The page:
Reading Fat and Slender Bodies: Diet Culture and Capitalism



In her video above, Nash points out how often people who are perceived as overweight or fat are belittled, shamed, or insulted “for their own good” or out of well-meaning “concern.” Consider Bordo’s anecdote about the woman on the television talk show whose audience insisted that the woman could not be both fat and happy (pp. 203-204). What is it about “fat” bodies that makes people so nervous…or worse, downright hostile?

Particularly fat female bodies.

Since women are often judged first and foremost by their appearance, it is also often deemed acceptable for others to comment on women’s bodies; and one of the easiest ways to cut a woman down to size – physically, intellectually, emotionally – is to call her fat.

And as a culture, our obsession with diets – and a medical community that often equates weight loss with better health and a quick fix to all sorts of symptoms and complaints –  only fuels this fat-shaming culture. Consider how, more than individuals, such body-shaming actually profits corporations:



Remember that definition of feminism from bell hooks? People, not profit.


As Susan Bordo argues in her chapter “Reading the Slender Body,” we read others’ bodies, and our own, as cultural texts, especially as women, and we often connect all sorts of personality traits or characteristics with those bodies based on their shape, weight, and perceived slenderness or beauty.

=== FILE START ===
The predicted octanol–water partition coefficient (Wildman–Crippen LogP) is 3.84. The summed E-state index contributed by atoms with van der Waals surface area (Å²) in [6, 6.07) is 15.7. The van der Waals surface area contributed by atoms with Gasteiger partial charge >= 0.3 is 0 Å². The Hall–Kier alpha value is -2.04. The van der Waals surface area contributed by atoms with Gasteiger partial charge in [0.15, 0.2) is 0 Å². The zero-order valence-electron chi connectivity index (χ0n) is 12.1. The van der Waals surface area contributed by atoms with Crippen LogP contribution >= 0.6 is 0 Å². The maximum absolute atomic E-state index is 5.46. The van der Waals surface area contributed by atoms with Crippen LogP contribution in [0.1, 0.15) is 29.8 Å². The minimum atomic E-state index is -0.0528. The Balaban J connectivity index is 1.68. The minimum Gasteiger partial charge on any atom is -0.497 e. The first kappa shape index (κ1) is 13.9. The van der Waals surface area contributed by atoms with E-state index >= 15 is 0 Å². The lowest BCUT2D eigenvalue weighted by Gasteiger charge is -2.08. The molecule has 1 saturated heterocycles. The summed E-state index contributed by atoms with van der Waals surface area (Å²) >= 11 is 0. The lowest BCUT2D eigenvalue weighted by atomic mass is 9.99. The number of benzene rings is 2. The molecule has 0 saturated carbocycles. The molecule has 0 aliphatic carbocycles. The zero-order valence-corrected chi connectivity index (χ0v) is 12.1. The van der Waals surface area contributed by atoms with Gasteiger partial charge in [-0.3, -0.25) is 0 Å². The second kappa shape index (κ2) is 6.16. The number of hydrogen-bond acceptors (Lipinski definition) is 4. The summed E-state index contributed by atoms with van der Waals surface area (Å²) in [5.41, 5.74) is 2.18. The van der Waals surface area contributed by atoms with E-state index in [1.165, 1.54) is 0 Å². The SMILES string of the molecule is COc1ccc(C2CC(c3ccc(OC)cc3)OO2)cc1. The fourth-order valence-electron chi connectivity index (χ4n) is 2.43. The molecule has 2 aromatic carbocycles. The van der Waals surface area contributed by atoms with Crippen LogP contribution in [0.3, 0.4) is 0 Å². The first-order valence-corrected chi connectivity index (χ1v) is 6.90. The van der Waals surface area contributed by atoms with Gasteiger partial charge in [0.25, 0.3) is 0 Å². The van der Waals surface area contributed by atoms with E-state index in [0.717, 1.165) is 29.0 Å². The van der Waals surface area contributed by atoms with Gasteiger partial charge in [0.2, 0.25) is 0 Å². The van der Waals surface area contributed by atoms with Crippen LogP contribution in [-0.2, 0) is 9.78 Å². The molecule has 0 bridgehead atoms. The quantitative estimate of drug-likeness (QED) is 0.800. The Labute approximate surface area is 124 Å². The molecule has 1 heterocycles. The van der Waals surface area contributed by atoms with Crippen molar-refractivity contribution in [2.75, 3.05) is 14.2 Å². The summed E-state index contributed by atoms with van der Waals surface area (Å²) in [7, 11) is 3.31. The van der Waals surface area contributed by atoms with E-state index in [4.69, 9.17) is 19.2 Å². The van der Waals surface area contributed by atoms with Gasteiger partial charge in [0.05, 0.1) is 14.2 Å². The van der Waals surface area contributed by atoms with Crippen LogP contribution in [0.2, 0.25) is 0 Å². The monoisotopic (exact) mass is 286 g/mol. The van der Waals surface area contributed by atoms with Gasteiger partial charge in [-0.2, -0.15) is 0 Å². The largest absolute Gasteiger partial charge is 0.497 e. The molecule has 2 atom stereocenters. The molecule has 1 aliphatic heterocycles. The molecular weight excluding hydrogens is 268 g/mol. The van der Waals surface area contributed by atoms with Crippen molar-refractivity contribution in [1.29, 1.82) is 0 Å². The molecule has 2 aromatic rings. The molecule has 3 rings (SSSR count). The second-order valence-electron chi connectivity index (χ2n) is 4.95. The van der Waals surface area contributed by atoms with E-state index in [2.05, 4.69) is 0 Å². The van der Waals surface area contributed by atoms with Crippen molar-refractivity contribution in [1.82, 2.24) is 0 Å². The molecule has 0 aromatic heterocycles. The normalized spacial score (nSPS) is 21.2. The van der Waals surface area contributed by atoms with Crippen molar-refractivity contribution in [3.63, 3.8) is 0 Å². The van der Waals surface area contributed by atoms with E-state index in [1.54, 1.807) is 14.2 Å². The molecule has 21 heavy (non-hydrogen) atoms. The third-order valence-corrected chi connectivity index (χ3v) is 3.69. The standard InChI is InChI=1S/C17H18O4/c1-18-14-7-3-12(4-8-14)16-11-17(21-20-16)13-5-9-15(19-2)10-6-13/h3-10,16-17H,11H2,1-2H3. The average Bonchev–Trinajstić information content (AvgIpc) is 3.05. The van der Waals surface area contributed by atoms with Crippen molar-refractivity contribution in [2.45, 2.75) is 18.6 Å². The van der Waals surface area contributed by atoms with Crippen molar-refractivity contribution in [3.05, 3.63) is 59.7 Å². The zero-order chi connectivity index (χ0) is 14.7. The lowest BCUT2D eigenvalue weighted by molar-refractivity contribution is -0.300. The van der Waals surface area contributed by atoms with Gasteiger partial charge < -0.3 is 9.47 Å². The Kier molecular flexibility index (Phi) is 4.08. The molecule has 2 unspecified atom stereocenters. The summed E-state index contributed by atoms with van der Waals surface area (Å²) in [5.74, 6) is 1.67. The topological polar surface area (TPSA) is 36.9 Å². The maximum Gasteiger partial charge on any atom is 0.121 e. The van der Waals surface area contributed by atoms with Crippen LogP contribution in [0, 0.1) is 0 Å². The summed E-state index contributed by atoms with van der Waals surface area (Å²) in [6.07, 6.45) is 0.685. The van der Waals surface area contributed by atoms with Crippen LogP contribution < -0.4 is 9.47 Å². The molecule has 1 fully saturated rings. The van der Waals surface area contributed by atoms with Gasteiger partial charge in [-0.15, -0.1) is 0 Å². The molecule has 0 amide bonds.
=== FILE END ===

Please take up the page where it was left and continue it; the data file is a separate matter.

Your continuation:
1. How are unattractive women or women who were perceived as overweight generally portrayed in advertising?
  2. In American culture, what judgments do we often make about people with “fat” bodies? What characteristics do we assign to “fat” female bodies?
  3. According to Bordo, what is our culture’s obsessions with “fighting the enemy flab” really about, if not simply about health or weight management, as we’re so often told?
  4. How are eating disorders – the “extremes” of obesity and bulimia/anorexia – a logical symptom of this cultural obsession?
  5. Historically, how have the cultural politics of fat bodies been connected to socioeconomic status, or class?

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